Apple 2.0

Covering the business that Steve Jobs built

With iPad, Apple is No. 3 in portables

August 2, 2010: 7:49 AM ET

If you count tablets as notebook PCs, Apple just passed Asus, Lenovo, Toshiba and Dell

Click to enlarge. Source: Deutsche Bank

Apple is usually considered an also-ran in the global PC market.

But the chart at right, taken from a note to clients issued Friday by Deutsche Bank's Chris Whitmore, tells a very different story.

Whitmore believes that investors will increasing include tablet computers when assessing market share trends, and this diagram illustrates what that might look like.

Starting with IDC's global portable computing market share survey for the June 2010 quarter, he has redrawn Apple's (AAPL) share, adding the 3.27 million iPads the company sold in the quarter to its 2.47 million MacBooks and MacBook Pros.

"When including the iPad as part of the NB [notebook] market," he writes, "Apple leapt over Asus, Lenovo, Toshiba and Dell in terms of global unit share."

Viewed this way, Apple goes from being No. 7 in the worldwide portable computer market to No. 3, after only Hewlett Packard (HPQ) and Acer. And it's not stopping there, says Whitmore.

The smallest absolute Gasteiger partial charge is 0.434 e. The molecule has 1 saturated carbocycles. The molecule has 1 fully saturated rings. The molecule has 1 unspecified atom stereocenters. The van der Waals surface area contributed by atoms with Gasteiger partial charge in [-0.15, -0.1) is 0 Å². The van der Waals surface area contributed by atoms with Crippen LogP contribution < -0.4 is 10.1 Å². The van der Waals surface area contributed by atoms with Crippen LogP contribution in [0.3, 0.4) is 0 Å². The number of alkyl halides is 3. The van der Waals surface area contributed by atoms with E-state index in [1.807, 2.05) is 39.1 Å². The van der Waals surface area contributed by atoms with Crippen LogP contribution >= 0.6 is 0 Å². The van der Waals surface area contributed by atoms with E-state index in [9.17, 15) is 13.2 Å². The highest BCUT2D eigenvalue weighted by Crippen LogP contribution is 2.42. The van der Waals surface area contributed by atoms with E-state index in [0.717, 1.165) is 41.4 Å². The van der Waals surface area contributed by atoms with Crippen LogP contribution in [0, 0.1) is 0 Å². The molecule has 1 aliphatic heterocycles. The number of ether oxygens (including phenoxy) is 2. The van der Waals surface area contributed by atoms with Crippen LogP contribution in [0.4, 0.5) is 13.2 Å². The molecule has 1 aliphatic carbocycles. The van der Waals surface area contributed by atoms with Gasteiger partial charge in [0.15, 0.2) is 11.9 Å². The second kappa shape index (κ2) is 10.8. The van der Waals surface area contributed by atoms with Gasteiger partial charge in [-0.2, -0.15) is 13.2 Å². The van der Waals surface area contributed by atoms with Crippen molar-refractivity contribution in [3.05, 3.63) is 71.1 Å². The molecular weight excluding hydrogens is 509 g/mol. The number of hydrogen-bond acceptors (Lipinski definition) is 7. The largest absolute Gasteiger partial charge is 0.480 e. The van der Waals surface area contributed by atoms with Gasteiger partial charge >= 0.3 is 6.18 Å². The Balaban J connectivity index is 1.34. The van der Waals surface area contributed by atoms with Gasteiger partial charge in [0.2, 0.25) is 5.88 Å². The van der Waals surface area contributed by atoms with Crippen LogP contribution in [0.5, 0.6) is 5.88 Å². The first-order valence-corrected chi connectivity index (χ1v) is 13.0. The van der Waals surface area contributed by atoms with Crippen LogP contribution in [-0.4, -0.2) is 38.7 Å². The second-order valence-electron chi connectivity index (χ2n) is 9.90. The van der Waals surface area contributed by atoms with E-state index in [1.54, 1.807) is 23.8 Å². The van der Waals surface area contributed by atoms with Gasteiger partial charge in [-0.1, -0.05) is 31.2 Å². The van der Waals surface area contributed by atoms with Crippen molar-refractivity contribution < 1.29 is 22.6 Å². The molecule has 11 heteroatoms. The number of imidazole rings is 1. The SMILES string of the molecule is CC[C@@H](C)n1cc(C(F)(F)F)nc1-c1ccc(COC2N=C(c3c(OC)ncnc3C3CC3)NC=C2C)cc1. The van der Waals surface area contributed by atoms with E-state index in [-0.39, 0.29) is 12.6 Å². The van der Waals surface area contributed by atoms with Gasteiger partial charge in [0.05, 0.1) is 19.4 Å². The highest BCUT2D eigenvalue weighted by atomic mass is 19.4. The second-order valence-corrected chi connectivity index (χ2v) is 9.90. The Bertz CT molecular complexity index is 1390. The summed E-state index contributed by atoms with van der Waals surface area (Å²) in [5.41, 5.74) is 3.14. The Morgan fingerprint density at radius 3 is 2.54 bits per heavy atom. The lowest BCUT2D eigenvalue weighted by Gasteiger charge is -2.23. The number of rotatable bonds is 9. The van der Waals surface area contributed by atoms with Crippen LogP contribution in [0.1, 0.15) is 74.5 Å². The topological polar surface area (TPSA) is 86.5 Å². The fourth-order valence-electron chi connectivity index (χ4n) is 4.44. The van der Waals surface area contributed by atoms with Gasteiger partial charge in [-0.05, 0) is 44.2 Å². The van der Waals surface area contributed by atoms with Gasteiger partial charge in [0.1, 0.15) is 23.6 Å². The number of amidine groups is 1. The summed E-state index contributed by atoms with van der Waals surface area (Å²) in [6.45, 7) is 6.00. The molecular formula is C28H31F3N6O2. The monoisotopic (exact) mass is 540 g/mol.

"Our retail checks suggest this share shift continues in July," he writes, "where the iPad is directly cannibalizing demand for other vendors' NB products. Remarkably, Apple's traditional MacBook business posted accelerated unit growth on a Y/Y basis in 2Q despite the launch of the iPad while every other Top 5 vendor slowed."

The effect is even more striking when Whitmore graphs IDC's results in terms of market share growth. Even without the iPad, Apple was moving away from the rest of the pack. With the iPad, it's nearly off the charts. See below.

Source: Deutsche Bank

Another way of looking at the data:

Source: Deutsche Bank

[Follow Philip Elmer-DeWitt on Twitter @philiped]

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About This Author
Philip Elmer-Dewitt
Philip Elmer-DeWitt
Editor, Apple 2.0, Fortune

Philip Elmer-DeWitt has been following Apple since 1982, first for Time Magazine, and now on the Web for Fortune.com.

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